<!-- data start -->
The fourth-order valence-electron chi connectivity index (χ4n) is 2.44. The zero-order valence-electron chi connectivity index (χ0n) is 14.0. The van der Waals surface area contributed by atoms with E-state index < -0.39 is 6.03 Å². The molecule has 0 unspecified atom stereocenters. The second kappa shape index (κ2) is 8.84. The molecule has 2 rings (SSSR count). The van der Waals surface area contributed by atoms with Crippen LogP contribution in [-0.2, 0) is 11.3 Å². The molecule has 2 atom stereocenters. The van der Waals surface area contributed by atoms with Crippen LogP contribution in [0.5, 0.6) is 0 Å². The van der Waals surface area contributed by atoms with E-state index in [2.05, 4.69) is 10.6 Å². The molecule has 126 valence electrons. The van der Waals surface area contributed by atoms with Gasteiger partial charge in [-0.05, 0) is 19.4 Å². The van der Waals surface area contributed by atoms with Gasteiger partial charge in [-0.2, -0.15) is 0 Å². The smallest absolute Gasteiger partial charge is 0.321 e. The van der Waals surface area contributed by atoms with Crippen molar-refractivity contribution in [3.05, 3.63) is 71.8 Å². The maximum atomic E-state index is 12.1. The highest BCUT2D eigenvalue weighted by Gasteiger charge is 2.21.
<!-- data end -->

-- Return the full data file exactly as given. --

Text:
The fourth-order valence-electron chi connectivity index (χ4n) is 2.44. The zero-order valence-electron chi connectivity index (χ0n) is 14.0. The van der Waals surface area contributed by atoms with E-state index < -0.39 is 6.03 Å². The molecule has 0 unspecified atom stereocenters. The second kappa shape index (κ2) is 8.84. The molecule has 2 rings (SSSR count). The van der Waals surface area contributed by atoms with Crippen LogP contribution in [-0.2, 0) is 11.3 Å². The molecule has 2 atom stereocenters. The van der Waals surface area contributed by atoms with Crippen LogP contribution in [0.5, 0.6) is 0 Å². The van der Waals surface area contributed by atoms with E-state index in [2.05, 4.69) is 10.6 Å². The molecule has 126 valence electrons. The van der Waals surface area contributed by atoms with Gasteiger partial charge in [-0.05, 0) is 19.4 Å². The van der Waals surface area contributed by atoms with Gasteiger partial charge in [-0.2, -0.15) is 0 Å². The smallest absolute Gasteiger partial charge is 0.321 e. The van der Waals surface area contributed by atoms with Crippen molar-refractivity contribution in [3.05, 3.63) is 71.8 Å². The maximum atomic E-state index is 12.1. The highest BCUT2D eigenvalue weighted by Gasteiger charge is 2.21.